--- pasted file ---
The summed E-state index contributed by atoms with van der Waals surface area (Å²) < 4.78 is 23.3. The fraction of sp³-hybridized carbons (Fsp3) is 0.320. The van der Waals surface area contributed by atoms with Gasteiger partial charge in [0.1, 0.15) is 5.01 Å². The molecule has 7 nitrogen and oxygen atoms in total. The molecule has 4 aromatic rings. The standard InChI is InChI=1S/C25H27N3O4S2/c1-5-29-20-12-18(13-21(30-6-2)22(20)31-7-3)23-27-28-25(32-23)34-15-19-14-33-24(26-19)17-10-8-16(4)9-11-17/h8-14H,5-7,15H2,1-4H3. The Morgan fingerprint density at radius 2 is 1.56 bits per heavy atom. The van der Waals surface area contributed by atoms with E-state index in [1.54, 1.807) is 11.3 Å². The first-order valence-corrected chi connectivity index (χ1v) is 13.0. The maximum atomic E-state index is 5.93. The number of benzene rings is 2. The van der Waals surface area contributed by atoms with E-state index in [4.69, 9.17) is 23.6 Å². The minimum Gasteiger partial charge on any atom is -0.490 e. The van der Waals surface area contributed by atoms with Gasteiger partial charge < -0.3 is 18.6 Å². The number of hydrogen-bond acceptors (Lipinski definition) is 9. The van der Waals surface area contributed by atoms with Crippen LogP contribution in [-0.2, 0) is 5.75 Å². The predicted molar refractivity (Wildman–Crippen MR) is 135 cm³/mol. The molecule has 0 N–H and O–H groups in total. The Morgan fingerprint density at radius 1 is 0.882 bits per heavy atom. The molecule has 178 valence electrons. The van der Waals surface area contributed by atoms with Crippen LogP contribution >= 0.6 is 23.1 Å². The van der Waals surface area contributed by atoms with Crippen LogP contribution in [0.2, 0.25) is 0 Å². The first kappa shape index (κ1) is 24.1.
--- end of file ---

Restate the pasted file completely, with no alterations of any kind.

The summed E-state index contributed by atoms with van der Waals surface area (Å²) < 4.78 is 23.3. The fraction of sp³-hybridized carbons (Fsp3) is 0.320. The van der Waals surface area contributed by atoms with Gasteiger partial charge in [0.1, 0.15) is 5.01 Å². The molecule has 7 nitrogen and oxygen atoms in total. The molecule has 4 aromatic rings. The standard InChI is InChI=1S/C25H27N3O4S2/c1-5-29-20-12-18(13-21(30-6-2)22(20)31-7-3)23-27-28-25(32-23)34-15-19-14-33-24(26-19)17-10-8-16(4)9-11-17/h8-14H,5-7,15H2,1-4H3. The Morgan fingerprint density at radius 2 is 1.56 bits per heavy atom. The van der Waals surface area contributed by atoms with E-state index in [1.54, 1.807) is 11.3 Å². The first-order valence-corrected chi connectivity index (χ1v) is 13.0. The maximum atomic E-state index is 5.93. The number of benzene rings is 2. The van der Waals surface area contributed by atoms with E-state index in [4.69, 9.17) is 23.6 Å². The minimum Gasteiger partial charge on any atom is -0.490 e. The van der Waals surface area contributed by atoms with Gasteiger partial charge < -0.3 is 18.6 Å². The number of hydrogen-bond acceptors (Lipinski definition) is 9. The van der Waals surface area contributed by atoms with Crippen LogP contribution in [-0.2, 0) is 5.75 Å². The predicted molar refractivity (Wildman–Crippen MR) is 135 cm³/mol. The molecule has 0 N–H and O–H groups in total. The Morgan fingerprint density at radius 1 is 0.882 bits per heavy atom. The molecule has 178 valence electrons. The van der Waals surface area contributed by atoms with Crippen LogP contribution >= 0.6 is 23.1 Å². The van der Waals surface area contributed by atoms with Crippen LogP contribution in [0.2, 0.25) is 0 Å². The first kappa shape index (κ1) is 24.1.